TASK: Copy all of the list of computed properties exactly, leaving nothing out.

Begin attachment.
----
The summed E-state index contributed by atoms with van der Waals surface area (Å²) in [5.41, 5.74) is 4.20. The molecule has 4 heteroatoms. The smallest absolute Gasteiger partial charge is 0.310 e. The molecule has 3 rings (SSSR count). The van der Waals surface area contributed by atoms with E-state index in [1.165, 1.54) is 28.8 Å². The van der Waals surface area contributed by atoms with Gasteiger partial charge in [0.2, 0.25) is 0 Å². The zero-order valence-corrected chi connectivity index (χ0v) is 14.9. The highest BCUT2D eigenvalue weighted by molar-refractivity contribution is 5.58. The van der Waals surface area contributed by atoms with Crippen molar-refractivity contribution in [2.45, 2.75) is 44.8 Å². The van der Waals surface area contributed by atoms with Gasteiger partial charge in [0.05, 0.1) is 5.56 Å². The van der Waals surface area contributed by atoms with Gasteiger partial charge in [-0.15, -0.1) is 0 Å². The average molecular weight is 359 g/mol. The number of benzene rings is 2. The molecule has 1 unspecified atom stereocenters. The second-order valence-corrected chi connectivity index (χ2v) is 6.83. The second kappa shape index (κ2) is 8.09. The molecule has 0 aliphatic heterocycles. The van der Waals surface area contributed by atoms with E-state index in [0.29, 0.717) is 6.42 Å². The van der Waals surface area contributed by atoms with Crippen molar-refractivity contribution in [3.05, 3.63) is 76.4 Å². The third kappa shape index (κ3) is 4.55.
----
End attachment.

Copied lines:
The summed E-state index contributed by atoms with van der Waals surface area (Å²) in [5.41, 5.74) is 4.20. The molecule has 4 heteroatoms. The smallest absolute Gasteiger partial charge is 0.310 e. The molecule has 3 rings (SSSR count). The van der Waals surface area contributed by atoms with E-state index in [1.165, 1.54) is 28.8 Å². The van der Waals surface area contributed by atoms with Gasteiger partial charge in [0.2, 0.25) is 0 Å². The zero-order valence-corrected chi connectivity index (χ0v) is 14.9. The highest BCUT2D eigenvalue weighted by molar-refractivity contribution is 5.58. The van der Waals surface area contributed by atoms with Crippen molar-refractivity contribution in [2.45, 2.75) is 44.8 Å². The van der Waals surface area contributed by atoms with Gasteiger partial charge in [0.05, 0.1) is 5.56 Å². The van der Waals surface area contributed by atoms with Gasteiger partial charge in [-0.15, -0.1) is 0 Å². The average molecular weight is 359 g/mol. The number of benzene rings is 2. The molecule has 1 unspecified atom stereocenters. The second-order valence-corrected chi connectivity index (χ2v) is 6.83. The second kappa shape index (κ2) is 8.09. The molecule has 0 aliphatic heterocycles. The van der Waals surface area contributed by atoms with E-state index in [0.29, 0.717) is 6.42 Å². The van der Waals surface area contributed by atoms with Crippen molar-refractivity contribution in [3.05, 3.63) is 76.4 Å². The third kappa shape index (κ3) is 4.55.